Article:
Ian Wright: Home Truths began with the ex-footballer saying that the home he grew up in was ‘not a happy one’. As truths go, though, this soon turned out to belong firmly in the category of ‘understated’. Not surprisingly, Wright’s favourite boyhood programme was Match of the Day — which is why his stepfather would make him stand with his face against the wall while it was on. (‘Just because he could,’ Wright explained.) He also beat Wright’s mother: often, Wright recalled, while she repeatedly cried the word ‘Sorry!’ One consequence of this abuse, he went on, was that she took it out on him — informing him on ‘a daily basis’ that she hated him and, slightly less regularly, that she wished she’d had him terminated.
These days Wright lives in a house full of such middle-class signifiers as wooden serving bowls for pasta and oversized glasses for wine. But, as he put it with the anguished matter-of-factness that characterised much of the programme, ‘I keep remembering things.’ He wonders, too, about the long-term effects of a childhood spent in a state of fear — not only on him but on others who’ve had similar experiences. Indeed, one of the many virtues of a documentary that might even deserve that hideously overused TV adjective ‘brave’ was how well it blended Wright’s personal story with the wider picture of domestic abuse in Britain, which affects 1.6 million women — in 90 per cent of cases where children are present.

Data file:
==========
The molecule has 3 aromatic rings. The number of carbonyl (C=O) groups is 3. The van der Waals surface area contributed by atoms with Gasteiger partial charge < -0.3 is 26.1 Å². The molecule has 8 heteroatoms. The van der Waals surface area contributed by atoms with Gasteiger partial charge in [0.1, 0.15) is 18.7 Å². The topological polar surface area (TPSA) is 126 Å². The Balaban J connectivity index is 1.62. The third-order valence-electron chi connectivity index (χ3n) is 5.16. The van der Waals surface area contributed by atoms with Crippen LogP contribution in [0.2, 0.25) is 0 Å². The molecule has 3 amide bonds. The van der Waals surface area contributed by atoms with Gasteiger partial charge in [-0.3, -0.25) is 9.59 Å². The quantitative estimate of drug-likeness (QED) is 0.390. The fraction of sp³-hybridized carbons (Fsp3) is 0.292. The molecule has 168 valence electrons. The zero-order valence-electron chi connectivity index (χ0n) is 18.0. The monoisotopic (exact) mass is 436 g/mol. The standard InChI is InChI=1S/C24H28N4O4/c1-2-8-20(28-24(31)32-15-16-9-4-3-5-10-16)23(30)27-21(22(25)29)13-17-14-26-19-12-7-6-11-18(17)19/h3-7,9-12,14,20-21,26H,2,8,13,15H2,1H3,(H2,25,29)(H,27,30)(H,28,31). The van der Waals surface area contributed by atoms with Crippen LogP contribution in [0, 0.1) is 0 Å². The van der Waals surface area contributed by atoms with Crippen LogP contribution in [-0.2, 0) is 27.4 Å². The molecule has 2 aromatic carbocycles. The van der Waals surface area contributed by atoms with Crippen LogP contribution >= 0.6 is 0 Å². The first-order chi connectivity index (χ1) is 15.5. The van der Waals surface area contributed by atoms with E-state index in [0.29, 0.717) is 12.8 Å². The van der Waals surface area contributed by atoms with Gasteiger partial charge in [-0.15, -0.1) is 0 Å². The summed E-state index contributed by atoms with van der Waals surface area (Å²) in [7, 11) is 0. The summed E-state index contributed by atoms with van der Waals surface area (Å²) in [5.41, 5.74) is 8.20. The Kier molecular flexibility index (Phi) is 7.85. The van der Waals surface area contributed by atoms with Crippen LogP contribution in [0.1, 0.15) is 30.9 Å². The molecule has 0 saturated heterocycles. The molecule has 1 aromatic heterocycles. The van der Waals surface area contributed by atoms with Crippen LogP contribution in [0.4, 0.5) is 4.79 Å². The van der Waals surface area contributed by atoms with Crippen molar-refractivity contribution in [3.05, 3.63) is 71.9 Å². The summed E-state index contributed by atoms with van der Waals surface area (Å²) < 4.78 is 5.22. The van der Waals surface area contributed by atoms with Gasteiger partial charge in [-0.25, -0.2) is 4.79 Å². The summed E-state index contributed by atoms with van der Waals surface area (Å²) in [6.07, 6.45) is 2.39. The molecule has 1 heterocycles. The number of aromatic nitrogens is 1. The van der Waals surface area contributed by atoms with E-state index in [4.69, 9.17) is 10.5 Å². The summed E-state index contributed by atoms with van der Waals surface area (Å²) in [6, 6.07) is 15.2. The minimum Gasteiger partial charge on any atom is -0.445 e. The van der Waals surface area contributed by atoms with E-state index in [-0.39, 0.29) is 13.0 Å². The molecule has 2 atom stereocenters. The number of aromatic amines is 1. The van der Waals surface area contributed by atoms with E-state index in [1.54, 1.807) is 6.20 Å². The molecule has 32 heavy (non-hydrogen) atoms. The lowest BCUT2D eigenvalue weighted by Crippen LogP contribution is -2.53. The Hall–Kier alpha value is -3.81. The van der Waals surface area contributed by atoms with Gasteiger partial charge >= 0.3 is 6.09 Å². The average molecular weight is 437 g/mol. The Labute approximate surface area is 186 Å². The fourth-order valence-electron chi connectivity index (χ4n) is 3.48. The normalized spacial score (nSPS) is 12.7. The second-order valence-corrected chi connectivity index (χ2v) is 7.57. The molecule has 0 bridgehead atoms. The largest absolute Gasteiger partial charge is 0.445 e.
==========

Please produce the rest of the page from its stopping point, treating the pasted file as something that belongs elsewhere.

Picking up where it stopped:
For the personal-story part he returned to the house in south-east London where he, his older brother Morris, his mother and stepfather lived in a single room. After weeping at the sight of the wall where he suffered his weekly Match of the Day humiliation, he pointed out with a rueful semi-smile that ‘This wall doesn’t realise what it’s done to me in my life.’